Ball State baseball led Bowling Green 1-0 in the top of the fourth last Tuesday at Ball Diamond. The visitors hit a deep fly ball out to center field, where Ball State outfielder Wes Winkle settled under it, ready to send his team back into the dugout.
He misjudged the ball; it came down and hit Winkle in the head. The ball rolled to the wall and both runners scored, giving Bowling Green the lead.
The play was a microcosm of the season for Ball State so far.
Little mistakes leading to bigger problems is an issue Ball State coach Rich Maloney has seen all season.
“Whenever a little thing seems to happen with us, that little thing ends up being a bigger thing,” Maloney said. “That’s one of the things in building the program that we have to get out of our system.”
Ball State encountered another one of those on Sunday in its 6-3 loss to Central Michigan.
Leading 3-2 in the top of the ninth, Ball State was looking to put away the final three batters and win its second straight Mid-American Conference series.
With a shot to get the save, lefty Miles Moeller hit the first batter of the inning.
The hit batter was the little mistake that snowballed into a big inning for Central Michigan.
Three singles, a double and a walk later, the Chippewas had six runs and Maloney was left scratching his head, wondering what went wrong.
“The guys have to understand when something happens that they don’t want, they have to play through it,” Maloney said. “Now there have been times when we did play through it, just not enough this season.”
Ball State played through it just an inning earlier. Central Michigan put its fastest player on base and moved him to third through a steal and sacrifice fly, ready to tie the game.
With a 3-2 count and two outs, Moeller fired a pitch up and in. The batter swung and missed, ending the inning and igniting the Ball State faithful.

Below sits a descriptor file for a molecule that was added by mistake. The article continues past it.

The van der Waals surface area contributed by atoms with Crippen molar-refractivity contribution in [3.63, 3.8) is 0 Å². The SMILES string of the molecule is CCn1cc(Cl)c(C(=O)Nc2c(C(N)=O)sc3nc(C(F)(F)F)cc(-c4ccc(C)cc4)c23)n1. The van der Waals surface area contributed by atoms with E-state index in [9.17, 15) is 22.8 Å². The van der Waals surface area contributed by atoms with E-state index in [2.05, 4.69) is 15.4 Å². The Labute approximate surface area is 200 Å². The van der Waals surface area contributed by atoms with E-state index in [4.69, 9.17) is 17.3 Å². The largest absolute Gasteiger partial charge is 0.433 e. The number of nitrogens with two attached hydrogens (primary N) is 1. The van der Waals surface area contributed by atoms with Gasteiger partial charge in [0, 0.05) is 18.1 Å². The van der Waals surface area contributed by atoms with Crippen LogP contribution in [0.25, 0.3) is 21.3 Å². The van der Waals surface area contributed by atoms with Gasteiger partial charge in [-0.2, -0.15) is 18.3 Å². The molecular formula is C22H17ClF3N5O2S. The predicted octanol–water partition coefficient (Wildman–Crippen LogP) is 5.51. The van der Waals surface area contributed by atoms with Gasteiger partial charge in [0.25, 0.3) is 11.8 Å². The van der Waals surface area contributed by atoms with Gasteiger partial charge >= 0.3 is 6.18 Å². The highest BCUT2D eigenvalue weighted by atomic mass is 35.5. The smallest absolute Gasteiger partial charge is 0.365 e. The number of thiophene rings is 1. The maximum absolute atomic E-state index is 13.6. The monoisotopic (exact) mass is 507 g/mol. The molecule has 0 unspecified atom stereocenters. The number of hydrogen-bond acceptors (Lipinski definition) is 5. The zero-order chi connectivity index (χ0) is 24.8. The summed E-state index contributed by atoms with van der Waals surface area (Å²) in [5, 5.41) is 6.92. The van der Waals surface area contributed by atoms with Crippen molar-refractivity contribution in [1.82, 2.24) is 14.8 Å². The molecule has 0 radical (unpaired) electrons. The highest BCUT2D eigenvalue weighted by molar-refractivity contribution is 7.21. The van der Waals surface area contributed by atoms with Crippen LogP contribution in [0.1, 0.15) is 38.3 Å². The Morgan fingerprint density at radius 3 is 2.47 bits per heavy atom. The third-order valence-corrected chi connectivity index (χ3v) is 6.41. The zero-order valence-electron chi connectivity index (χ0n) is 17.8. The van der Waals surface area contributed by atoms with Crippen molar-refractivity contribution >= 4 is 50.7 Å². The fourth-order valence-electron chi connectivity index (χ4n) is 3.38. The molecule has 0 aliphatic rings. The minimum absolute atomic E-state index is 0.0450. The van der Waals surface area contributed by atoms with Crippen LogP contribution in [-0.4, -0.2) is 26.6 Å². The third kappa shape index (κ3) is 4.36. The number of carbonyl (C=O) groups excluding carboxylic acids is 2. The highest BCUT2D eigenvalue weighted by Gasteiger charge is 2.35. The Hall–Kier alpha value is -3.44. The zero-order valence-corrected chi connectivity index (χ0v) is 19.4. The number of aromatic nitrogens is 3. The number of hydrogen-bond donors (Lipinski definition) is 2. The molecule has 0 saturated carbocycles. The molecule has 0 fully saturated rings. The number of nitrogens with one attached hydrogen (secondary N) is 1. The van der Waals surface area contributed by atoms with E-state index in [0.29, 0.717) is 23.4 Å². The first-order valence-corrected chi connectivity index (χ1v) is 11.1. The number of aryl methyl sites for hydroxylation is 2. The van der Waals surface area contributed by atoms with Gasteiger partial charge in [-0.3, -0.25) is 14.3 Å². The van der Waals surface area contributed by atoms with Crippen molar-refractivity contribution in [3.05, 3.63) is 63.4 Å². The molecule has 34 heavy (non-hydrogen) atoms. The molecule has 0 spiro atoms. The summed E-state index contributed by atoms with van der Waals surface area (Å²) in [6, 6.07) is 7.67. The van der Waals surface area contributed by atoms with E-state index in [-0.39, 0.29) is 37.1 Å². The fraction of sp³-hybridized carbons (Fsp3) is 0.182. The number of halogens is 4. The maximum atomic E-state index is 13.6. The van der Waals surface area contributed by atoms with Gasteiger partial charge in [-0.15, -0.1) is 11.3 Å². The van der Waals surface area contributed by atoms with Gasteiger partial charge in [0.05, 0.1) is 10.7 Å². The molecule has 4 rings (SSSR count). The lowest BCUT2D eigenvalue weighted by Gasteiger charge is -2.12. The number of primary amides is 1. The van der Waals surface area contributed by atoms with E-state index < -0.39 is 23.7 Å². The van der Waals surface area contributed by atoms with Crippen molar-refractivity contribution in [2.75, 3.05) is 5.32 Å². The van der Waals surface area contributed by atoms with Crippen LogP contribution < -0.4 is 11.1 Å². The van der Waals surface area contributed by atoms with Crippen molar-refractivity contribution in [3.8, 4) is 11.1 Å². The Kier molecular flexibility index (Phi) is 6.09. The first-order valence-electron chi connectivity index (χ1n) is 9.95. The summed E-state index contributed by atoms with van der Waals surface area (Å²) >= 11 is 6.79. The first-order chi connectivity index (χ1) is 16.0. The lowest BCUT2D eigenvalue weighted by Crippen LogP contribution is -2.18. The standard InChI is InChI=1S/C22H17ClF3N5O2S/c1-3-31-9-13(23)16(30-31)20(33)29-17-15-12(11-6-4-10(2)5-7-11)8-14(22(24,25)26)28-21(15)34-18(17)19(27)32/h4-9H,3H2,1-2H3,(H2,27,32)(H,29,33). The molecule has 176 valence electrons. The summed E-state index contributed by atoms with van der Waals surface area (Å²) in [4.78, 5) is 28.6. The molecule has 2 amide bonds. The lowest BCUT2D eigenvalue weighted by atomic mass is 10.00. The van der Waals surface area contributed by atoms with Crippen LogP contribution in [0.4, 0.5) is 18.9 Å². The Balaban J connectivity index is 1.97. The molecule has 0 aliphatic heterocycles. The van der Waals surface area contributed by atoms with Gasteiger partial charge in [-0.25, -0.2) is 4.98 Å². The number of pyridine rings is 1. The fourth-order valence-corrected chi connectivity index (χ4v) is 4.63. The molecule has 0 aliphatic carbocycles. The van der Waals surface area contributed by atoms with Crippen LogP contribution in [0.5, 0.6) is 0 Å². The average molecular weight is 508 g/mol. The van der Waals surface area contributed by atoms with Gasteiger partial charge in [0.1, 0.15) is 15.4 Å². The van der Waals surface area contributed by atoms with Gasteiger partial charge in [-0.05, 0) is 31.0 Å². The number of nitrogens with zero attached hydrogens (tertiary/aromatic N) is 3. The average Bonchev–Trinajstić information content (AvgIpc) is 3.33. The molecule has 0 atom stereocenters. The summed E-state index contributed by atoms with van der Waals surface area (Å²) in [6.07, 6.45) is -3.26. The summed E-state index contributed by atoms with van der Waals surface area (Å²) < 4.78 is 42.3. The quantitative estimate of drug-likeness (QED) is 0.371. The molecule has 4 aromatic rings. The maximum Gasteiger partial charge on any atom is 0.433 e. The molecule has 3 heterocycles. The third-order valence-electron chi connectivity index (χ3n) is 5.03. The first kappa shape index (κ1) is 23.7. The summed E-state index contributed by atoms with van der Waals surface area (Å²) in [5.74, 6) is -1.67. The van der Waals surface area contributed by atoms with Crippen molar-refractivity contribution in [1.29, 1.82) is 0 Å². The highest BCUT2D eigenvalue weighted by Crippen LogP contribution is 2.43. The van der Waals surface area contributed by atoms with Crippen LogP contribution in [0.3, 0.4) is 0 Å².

Unfortunately for Ball State, it couldn’t score in the bottom of the eighth, meaning there was no margin for error in the top of the ninth.
“Our margins are so small that we have to grind it out, we’re not a team of stars,” Maloney said. “And when they’re that small, the little things show up more.”
Good teams find a way to win games they deserve to lose. For Ball State, it has been a season where it has been losing games it deserves to win, a signature of a rebuilding team.
To the Cardinals’ credit, the team has already won more games this year than all of last season. Despite all the inopportune errors, missed chances to get a timely hit, or a dropped fly ball in center that could have ended the inning, Maloney said this team has shown a lot of progress.
The next step, Maloney said, is becoming mentally sound enough to make those game-altering plays that are the difference between a win and a loss.
“We have to get a little bit better in some of those little facets and not let a little bump in the road turn into a big bump,” Maloney said. “Sometimes we do that and we’re pretty good. Sometimes we don’t, that’s why we’re a team that’s hovering around .500 right now.”
Recent close losses:
April 14: BSU leads 3-2 in the top of the ninth, BSU loses 6-3.
April 9: Game tied at 4 in the seventh, BSU loses 7-5.
April 5: BSU leads 11-9 in the bottom of the eighth, loses 12-11.
April 3: BSU leads 8-1 in the fourth, loses 10-9.
March 29: BSU leads 2-0 in the bottom of the seventh, loses 6-2.